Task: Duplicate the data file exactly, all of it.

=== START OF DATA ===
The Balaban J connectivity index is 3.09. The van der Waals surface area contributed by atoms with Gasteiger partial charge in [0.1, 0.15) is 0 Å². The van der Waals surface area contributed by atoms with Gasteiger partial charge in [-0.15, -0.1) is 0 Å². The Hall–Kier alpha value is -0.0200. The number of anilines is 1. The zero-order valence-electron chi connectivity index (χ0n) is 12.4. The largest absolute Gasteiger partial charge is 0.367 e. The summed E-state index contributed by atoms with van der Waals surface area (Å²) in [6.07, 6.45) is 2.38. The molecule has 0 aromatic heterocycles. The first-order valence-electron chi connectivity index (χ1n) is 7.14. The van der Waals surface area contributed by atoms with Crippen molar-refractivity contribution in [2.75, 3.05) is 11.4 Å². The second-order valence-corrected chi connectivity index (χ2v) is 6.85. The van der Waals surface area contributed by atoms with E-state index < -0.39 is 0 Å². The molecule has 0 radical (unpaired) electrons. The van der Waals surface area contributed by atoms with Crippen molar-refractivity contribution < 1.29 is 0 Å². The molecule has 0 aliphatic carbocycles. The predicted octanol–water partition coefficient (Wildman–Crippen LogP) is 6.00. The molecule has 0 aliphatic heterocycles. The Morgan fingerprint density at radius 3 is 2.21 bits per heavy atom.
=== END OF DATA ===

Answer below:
The Balaban J connectivity index is 3.09. The van der Waals surface area contributed by atoms with Gasteiger partial charge in [0.1, 0.15) is 0 Å². The van der Waals surface area contributed by atoms with Gasteiger partial charge in [-0.15, -0.1) is 0 Å². The Hall–Kier alpha value is -0.0200. The number of anilines is 1. The zero-order valence-electron chi connectivity index (χ0n) is 12.4. The largest absolute Gasteiger partial charge is 0.367 e. The summed E-state index contributed by atoms with van der Waals surface area (Å²) in [6.07, 6.45) is 2.38. The molecule has 0 aromatic heterocycles. The first-order valence-electron chi connectivity index (χ1n) is 7.14. The van der Waals surface area contributed by atoms with Crippen molar-refractivity contribution in [2.75, 3.05) is 11.4 Å². The second-order valence-corrected chi connectivity index (χ2v) is 6.85. The van der Waals surface area contributed by atoms with E-state index < -0.39 is 0 Å². The molecule has 0 radical (unpaired) electrons. The van der Waals surface area contributed by atoms with Crippen molar-refractivity contribution < 1.29 is 0 Å². The molecule has 0 aliphatic carbocycles. The predicted octanol–water partition coefficient (Wildman–Crippen LogP) is 6.00. The molecule has 0 aliphatic heterocycles. The Morgan fingerprint density at radius 3 is 2.21 bits per heavy atom.